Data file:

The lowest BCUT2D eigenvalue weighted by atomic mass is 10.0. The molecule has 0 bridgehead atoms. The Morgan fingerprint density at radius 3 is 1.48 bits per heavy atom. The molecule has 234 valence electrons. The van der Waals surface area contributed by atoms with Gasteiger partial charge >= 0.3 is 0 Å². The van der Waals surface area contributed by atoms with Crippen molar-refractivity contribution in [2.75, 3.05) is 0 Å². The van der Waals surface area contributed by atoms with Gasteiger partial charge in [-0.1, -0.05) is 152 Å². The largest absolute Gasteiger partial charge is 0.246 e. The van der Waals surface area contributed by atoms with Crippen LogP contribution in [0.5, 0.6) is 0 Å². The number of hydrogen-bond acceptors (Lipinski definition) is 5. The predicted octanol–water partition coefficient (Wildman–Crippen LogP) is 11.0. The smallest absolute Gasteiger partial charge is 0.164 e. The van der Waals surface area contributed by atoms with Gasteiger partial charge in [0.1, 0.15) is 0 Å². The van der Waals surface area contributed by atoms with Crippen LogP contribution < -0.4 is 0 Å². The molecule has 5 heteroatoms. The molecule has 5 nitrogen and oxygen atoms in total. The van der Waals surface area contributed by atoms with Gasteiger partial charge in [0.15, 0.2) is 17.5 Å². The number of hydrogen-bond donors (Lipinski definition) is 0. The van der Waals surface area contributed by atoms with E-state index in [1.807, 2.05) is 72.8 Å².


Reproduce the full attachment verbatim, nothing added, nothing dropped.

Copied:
The lowest BCUT2D eigenvalue weighted by atomic mass is 10.0. The molecule has 0 bridgehead atoms. The Morgan fingerprint density at radius 3 is 1.48 bits per heavy atom. The molecule has 234 valence electrons. The van der Waals surface area contributed by atoms with Gasteiger partial charge >= 0.3 is 0 Å². The van der Waals surface area contributed by atoms with Crippen molar-refractivity contribution in [2.75, 3.05) is 0 Å². The van der Waals surface area contributed by atoms with Gasteiger partial charge in [-0.1, -0.05) is 152 Å². The largest absolute Gasteiger partial charge is 0.246 e. The van der Waals surface area contributed by atoms with Crippen LogP contribution in [0.5, 0.6) is 0 Å². The number of hydrogen-bond acceptors (Lipinski definition) is 5. The predicted octanol–water partition coefficient (Wildman–Crippen LogP) is 11.0. The smallest absolute Gasteiger partial charge is 0.164 e. The van der Waals surface area contributed by atoms with Gasteiger partial charge in [0.1, 0.15) is 0 Å². The van der Waals surface area contributed by atoms with Crippen LogP contribution < -0.4 is 0 Å². The molecule has 5 heteroatoms. The molecule has 5 nitrogen and oxygen atoms in total. The van der Waals surface area contributed by atoms with Gasteiger partial charge in [0.15, 0.2) is 17.5 Å². The number of hydrogen-bond donors (Lipinski definition) is 0. The van der Waals surface area contributed by atoms with E-state index in [1.807, 2.05) is 72.8 Å².